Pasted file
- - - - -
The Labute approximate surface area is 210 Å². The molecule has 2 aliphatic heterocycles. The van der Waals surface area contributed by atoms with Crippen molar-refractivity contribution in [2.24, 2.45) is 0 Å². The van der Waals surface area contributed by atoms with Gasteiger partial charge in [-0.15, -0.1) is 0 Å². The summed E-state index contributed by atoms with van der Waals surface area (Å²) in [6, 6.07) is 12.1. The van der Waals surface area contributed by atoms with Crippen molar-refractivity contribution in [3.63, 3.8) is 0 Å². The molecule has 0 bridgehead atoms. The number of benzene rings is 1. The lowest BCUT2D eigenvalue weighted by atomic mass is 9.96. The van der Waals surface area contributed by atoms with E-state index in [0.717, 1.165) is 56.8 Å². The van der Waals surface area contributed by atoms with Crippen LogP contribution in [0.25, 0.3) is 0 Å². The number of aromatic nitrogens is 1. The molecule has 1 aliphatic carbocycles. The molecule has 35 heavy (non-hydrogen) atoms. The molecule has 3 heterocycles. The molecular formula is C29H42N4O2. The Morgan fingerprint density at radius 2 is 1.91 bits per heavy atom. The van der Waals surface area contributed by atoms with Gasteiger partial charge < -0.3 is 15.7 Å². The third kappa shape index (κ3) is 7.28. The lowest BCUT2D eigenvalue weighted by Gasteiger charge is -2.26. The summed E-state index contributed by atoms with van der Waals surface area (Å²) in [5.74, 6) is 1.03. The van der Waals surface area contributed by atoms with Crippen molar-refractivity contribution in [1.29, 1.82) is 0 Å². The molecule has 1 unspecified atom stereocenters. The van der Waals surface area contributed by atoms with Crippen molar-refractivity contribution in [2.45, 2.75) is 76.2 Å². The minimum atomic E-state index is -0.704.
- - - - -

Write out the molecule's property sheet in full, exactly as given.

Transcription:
The Labute approximate surface area is 210 Å². The molecule has 2 aliphatic heterocycles. The van der Waals surface area contributed by atoms with Crippen molar-refractivity contribution in [2.24, 2.45) is 0 Å². The van der Waals surface area contributed by atoms with Gasteiger partial charge in [-0.15, -0.1) is 0 Å². The summed E-state index contributed by atoms with van der Waals surface area (Å²) in [6, 6.07) is 12.1. The van der Waals surface area contributed by atoms with Crippen molar-refractivity contribution in [3.63, 3.8) is 0 Å². The molecule has 0 bridgehead atoms. The number of benzene rings is 1. The lowest BCUT2D eigenvalue weighted by atomic mass is 9.96. The van der Waals surface area contributed by atoms with E-state index in [0.717, 1.165) is 56.8 Å². The van der Waals surface area contributed by atoms with Crippen LogP contribution in [0.25, 0.3) is 0 Å². The number of aromatic nitrogens is 1. The molecule has 1 aliphatic carbocycles. The molecule has 35 heavy (non-hydrogen) atoms. The molecule has 3 heterocycles. The molecular formula is C29H42N4O2. The Morgan fingerprint density at radius 2 is 1.91 bits per heavy atom. The van der Waals surface area contributed by atoms with Gasteiger partial charge < -0.3 is 15.7 Å². The third kappa shape index (κ3) is 7.28. The lowest BCUT2D eigenvalue weighted by Gasteiger charge is -2.26. The summed E-state index contributed by atoms with van der Waals surface area (Å²) in [5.74, 6) is 1.03. The van der Waals surface area contributed by atoms with Crippen molar-refractivity contribution in [1.29, 1.82) is 0 Å². The molecule has 1 unspecified atom stereocenters. The van der Waals surface area contributed by atoms with Crippen molar-refractivity contribution in [2.45, 2.75) is 76.2 Å². The minimum atomic E-state index is -0.704.